What’s truly motivating Ferguson Police Chief Tom Jackson’s recent public relations gambit to apologize to residents of Ferguson, Missouri? We can only speculate. Perhaps re-election by an angry electorate. Perhaps genuine commitment to repair a ripped community fabric. Regardless of his motivation, leaders from Wall Street to Wisconsin can learn from the much-maligned public relations surrounding the Michael Brown shooting.

Video of Police Chief Tom Jackson during a news conferences following the officer-involved shooting appeared unprepared, uncomfortable and without command. Coupled with a simmering distrust of the police department prior to the shooting, Chief Jackson fueled the outrage by appearing incompetent. Whether he is incompetent is for others to determine. What matters to managing a public relations crisis is planning and preparation for action as well as words. Both form perception.  More recent video by CNN confirmed the perceived incompetence when attempting to walk along side protesters after issuing a video-taped apology. Setting political leanings aside, leaders can learn how executive communications impact a crisis from an article outlining how the post-shooting public relations unfolded from MSNBC’s perspective.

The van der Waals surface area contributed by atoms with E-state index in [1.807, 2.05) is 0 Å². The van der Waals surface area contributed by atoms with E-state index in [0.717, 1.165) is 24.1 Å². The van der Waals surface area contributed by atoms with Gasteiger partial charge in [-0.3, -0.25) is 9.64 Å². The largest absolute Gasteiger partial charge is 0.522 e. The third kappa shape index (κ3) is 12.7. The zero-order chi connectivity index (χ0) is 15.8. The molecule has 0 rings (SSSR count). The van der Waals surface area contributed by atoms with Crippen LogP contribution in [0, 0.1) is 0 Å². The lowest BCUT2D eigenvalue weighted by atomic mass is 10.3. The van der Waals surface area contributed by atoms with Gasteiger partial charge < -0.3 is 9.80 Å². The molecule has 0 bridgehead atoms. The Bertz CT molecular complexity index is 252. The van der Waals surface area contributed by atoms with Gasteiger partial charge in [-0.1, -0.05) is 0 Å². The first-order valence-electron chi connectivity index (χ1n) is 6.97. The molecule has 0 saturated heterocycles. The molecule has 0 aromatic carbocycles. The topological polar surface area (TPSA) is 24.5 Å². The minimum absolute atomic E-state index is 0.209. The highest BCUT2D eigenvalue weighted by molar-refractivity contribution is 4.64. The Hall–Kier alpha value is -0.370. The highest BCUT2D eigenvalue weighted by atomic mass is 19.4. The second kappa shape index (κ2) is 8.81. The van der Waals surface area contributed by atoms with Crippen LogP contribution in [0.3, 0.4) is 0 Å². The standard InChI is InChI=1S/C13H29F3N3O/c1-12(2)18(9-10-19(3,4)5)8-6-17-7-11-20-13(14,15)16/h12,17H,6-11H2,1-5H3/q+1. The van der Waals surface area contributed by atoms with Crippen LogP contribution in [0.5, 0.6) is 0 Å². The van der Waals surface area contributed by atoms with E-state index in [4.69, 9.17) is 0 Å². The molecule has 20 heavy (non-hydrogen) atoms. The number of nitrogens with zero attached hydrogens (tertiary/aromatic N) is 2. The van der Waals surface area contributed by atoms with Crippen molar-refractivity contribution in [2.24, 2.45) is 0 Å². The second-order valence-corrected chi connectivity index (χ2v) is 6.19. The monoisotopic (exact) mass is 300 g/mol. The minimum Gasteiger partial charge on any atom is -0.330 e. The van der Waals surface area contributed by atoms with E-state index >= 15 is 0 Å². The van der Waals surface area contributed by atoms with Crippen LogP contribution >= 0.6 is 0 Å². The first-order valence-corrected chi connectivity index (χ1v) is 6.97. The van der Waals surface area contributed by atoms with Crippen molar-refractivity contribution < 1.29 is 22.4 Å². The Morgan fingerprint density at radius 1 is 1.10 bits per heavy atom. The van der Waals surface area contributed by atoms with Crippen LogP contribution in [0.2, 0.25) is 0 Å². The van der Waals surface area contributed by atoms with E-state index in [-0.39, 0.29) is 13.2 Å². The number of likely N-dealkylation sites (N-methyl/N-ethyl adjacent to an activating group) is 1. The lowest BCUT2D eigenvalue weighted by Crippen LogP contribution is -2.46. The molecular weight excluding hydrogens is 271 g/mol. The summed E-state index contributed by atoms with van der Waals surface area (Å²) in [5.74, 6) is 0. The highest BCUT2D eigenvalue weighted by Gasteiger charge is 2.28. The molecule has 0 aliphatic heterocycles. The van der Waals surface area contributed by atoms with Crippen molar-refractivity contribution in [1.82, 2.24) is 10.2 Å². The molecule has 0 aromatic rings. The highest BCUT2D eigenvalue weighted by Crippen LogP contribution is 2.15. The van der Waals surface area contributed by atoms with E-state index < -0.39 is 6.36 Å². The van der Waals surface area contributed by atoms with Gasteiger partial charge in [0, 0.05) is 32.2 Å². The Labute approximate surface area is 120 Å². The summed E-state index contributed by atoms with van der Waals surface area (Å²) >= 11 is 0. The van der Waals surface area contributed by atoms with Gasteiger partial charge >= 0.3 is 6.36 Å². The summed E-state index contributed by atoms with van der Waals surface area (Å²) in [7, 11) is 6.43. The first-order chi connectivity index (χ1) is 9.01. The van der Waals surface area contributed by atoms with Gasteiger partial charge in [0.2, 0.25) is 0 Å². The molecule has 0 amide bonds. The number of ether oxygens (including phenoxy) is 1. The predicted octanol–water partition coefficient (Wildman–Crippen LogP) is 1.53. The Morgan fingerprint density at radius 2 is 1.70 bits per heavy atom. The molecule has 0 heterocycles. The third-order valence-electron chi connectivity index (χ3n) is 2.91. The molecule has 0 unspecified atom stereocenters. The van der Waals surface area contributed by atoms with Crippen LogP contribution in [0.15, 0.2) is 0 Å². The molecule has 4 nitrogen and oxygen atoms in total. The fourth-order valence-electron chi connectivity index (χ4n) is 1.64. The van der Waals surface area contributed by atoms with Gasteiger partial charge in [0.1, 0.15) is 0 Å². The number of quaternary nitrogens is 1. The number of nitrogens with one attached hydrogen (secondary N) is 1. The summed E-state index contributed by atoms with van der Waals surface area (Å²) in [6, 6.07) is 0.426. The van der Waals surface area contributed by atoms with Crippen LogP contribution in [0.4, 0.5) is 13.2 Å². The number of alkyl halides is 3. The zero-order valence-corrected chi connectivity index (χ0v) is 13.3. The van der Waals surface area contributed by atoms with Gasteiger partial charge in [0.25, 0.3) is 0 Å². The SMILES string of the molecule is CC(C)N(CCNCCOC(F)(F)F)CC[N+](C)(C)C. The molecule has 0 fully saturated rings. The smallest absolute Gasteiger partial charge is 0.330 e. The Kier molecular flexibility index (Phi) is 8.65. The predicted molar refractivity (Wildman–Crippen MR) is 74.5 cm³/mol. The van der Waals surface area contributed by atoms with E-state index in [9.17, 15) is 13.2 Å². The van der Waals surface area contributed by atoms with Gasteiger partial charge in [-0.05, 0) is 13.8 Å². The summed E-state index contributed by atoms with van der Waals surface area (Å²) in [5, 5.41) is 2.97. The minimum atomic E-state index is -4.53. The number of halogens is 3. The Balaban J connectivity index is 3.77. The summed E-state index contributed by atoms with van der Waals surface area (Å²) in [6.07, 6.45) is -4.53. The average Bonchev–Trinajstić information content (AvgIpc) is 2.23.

Why choose to apologize on video?

Judging from how Police Chief Tom Jackson handled himself in unscripted media environments, he is very uncomfortable as the point person. Chief Jackson’s public relations counsel likely convinced him to produce the public relations video apology to create a more comfortable, controlled environment. The public relations optics played down Chief Tom Jackson’s authoritative appearance, opting for informal attire. His public relations message was better than when unscripted. Predictably, his attempt to apologize was criticized for being cold, untimely, and curious among others. Considering, however, his inability to deliver the high-quality executive communication required from a leader when unscripted, the public relations video likely was wise.

Reader Note: This is the first in a series of observations about the public relations efforts involved in the Ferguson, Missouri Police Department’s handling of the Michael Brown shooting. Police Chief Tom Jackson’s response as the leader of that department remains in the spotlight as he appears to be launching a public relations push to repair his brand. Next Karl James PR Blog Post: Why select CNN for the exclusive interview with Police Chief Tom Jackson?